Great Grandma Kate hangs herself by a scarf in the kitchen and her body waits to be found by her daughter, her daughter’s husband and their young children. My mother and aunt are the wide-eyed witnesses of six and eight.
My grandmother June screams “Get her down, Tommy! Get her down!” like she’s only stuck in a tree and if he can just get a ladder tall enough to reach, he can carry her down to safety.
Tommy unties her from the ceiling fan with gentle hands and sets her body on the linoleum floor.
I think of this as the moment the roots of a tree have reached the sturdiest point of their expansion. Anchored deep and hungry to borrow from the soil. It would take lifetimes to chop away at forty years of carving a path.
June spends her life in devotion to her mild-tempered husband. He preaches the word of God on Sunday mornings and has a soft spot for broken things.
Years later the two of them uncover an exchange of letters that unriddle her mother’s suicide.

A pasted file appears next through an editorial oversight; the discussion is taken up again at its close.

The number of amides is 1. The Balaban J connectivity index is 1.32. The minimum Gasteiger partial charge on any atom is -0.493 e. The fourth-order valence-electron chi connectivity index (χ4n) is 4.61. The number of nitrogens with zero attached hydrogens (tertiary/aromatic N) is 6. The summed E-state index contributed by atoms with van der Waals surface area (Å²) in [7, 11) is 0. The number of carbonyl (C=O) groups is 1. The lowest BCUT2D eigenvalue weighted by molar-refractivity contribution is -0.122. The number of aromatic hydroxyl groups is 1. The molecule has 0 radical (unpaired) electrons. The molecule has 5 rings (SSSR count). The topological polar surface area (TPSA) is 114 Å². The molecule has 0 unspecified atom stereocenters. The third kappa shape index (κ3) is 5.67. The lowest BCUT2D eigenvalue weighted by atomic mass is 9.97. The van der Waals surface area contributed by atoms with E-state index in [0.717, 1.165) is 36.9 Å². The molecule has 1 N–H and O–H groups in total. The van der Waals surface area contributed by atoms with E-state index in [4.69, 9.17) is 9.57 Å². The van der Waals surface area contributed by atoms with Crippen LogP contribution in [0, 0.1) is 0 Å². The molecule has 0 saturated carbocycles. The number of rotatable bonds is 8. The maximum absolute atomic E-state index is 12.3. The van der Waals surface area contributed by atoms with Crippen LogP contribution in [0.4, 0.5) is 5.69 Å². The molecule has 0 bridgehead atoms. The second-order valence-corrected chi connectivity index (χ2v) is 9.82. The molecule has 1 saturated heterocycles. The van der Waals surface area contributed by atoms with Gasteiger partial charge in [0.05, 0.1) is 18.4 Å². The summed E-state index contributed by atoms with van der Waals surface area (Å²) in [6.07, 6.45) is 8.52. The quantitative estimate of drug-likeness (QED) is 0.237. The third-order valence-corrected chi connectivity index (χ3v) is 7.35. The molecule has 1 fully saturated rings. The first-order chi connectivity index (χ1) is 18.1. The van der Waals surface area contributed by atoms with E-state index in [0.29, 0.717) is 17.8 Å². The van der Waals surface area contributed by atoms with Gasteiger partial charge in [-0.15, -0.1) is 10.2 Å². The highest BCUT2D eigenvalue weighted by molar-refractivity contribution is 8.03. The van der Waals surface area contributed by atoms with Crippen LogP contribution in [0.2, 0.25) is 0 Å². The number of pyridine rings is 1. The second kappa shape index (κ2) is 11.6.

“Kate, you know why I can’t come home”, it reads. The circumstances… What Kate never spoke of:
When Benjamin gets Kate pregnant, he already has a wife and kids. Another family in another state. As soon as she gives birth to her last, he abandons them. They’re left with no money and a lifetime of shame.
Kate stays alive just long enough to be a grandmother and June develops fears that on occasion come out the mouths of her surviving daughters.
In this story, pain does an excellent job of passing the bread to feed the family.
Trauma hangs heavy like a cold ghost in the pockets of our home. My blood runs thick with the will of broken women and my rite of passage is our codependency. My birthright is survival as a latch that works too well.
I am the conclusion to four generations of mirrors with hearts so tenacious, they stick to their loved ones like briars that won’t shake off. Surrender is a strength outside my bandwidth and you will not find me hitched to any more dead wagons. Those women are iron and I am only silver, too weak to forge again and again.